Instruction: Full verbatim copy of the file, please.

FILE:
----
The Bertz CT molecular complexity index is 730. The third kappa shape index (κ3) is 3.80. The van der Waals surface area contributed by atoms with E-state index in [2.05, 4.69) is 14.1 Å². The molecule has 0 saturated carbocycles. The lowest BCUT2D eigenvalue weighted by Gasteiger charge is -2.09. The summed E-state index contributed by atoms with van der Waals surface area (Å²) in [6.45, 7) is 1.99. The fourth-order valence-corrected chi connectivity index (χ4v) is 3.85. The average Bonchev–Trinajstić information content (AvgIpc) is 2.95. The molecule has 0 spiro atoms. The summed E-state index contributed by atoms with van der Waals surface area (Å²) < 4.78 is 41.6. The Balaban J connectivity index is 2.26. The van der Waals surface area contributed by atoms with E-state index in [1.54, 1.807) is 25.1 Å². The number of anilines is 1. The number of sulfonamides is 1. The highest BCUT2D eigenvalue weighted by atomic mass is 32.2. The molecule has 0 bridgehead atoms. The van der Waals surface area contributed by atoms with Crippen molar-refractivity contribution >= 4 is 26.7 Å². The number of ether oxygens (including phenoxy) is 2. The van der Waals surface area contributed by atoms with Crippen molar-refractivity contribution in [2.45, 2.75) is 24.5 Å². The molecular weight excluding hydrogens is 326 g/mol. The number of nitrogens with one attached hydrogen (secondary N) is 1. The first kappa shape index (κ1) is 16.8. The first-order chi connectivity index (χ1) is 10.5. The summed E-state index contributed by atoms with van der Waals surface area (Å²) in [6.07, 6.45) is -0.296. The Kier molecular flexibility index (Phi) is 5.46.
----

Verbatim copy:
The Bertz CT molecular complexity index is 730. The third kappa shape index (κ3) is 3.80. The van der Waals surface area contributed by atoms with E-state index in [2.05, 4.69) is 14.1 Å². The molecule has 0 saturated carbocycles. The lowest BCUT2D eigenvalue weighted by Gasteiger charge is -2.09. The summed E-state index contributed by atoms with van der Waals surface area (Å²) in [6.45, 7) is 1.99. The fourth-order valence-corrected chi connectivity index (χ4v) is 3.85. The average Bonchev–Trinajstić information content (AvgIpc) is 2.95. The molecule has 0 spiro atoms. The summed E-state index contributed by atoms with van der Waals surface area (Å²) < 4.78 is 41.6. The Balaban J connectivity index is 2.26. The van der Waals surface area contributed by atoms with E-state index in [1.54, 1.807) is 25.1 Å². The number of anilines is 1. The number of sulfonamides is 1. The highest BCUT2D eigenvalue weighted by atomic mass is 32.2. The molecule has 0 bridgehead atoms. The van der Waals surface area contributed by atoms with Crippen molar-refractivity contribution >= 4 is 26.7 Å². The number of ether oxygens (including phenoxy) is 2. The van der Waals surface area contributed by atoms with Crippen molar-refractivity contribution in [2.45, 2.75) is 24.5 Å². The molecular weight excluding hydrogens is 326 g/mol. The number of nitrogens with one attached hydrogen (secondary N) is 1. The first kappa shape index (κ1) is 16.8. The first-order chi connectivity index (χ1) is 10.5. The summed E-state index contributed by atoms with van der Waals surface area (Å²) in [6.07, 6.45) is -0.296. The Kier molecular flexibility index (Phi) is 5.46.